may be the most difficult challenge a nonprofit will face.
How will my nonprofit demonstrate impact?
In order to be sustainable, you will need to demonstrate to funders that your organization is making an impact and is worth continuing to invest in.
You will need a plan for how you are going to measure impact. You should have these measurement systems in place from the beginning, otherwise it will only become more challenging to determine how to demonstrate the impact your organization is having.
Am I sure that this is the right solution for my community?
Once you incorporate with the New Mexico Office of the Secretary of State and secure tax-exempt status from the Internal Revenue Service, the heavy-lifting begins.
You will need to recruit and orient a great Board of Directors that shares your vision. You will need to hire and manage talented staff, find and equip an office, set up financial structures, etc. You will also need to register with the New Mexico Office of the Attorney General once the organization exists and before you can fundraise. You will need to secure any required licenses or permits, make withholding tax deposits, and much more. You will need to have an ethics and accountability program in place, including policies regarding conflicts of interests, compensation, travel, whistleblower protection, etc.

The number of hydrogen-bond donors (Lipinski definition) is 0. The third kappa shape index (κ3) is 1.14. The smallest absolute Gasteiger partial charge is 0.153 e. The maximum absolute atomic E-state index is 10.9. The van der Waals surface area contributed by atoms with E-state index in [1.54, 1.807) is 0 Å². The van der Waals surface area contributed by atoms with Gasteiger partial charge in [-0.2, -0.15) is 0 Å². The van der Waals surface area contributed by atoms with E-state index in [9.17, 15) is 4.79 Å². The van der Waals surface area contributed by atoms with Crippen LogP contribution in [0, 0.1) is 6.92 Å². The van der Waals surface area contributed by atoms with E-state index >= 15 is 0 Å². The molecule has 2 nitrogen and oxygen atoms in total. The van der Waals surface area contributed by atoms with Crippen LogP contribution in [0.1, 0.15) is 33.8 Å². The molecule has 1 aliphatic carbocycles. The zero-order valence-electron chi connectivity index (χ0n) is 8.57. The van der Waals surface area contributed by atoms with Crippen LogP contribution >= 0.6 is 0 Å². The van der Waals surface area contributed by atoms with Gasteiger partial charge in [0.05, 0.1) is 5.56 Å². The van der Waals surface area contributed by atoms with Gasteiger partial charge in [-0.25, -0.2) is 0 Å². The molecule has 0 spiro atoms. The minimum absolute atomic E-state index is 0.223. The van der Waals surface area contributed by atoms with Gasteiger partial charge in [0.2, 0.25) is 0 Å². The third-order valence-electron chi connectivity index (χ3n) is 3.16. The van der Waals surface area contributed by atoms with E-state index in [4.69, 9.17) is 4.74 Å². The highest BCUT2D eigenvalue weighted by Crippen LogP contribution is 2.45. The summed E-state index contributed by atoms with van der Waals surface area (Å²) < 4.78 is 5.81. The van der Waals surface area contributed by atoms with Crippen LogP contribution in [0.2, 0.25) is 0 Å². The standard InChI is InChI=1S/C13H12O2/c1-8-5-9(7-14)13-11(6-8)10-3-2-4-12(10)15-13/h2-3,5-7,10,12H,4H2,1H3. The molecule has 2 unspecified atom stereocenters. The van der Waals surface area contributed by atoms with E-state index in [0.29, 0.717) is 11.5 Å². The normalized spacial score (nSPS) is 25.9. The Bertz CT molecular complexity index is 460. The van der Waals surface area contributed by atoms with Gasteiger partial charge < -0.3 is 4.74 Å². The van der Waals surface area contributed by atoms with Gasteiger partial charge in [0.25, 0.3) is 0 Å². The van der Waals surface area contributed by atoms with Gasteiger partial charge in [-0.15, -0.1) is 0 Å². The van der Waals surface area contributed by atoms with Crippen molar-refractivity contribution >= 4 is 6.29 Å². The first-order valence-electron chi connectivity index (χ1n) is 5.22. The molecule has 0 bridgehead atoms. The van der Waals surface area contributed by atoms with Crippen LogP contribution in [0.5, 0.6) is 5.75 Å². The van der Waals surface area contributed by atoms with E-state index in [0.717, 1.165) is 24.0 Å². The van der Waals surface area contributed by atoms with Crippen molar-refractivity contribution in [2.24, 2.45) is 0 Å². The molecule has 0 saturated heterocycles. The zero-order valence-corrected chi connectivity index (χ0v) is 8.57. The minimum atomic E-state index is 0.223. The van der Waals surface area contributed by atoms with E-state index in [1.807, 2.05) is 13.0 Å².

If you learned through your research that other nonprofits are already working on the issue that you want to address, rather than starting another organization and creating even more competition for limited funding, you may want to find a way to work with that existing organization. You can donate to the organization, volunteer or join their Board of Directors, join their staff and work with them to establish a new or expanded program to reach the people you are hoping to serve, or investigate the possibility of that organization serving as your fiscal sponsor.
How to Open a Nonprofit in New Mexico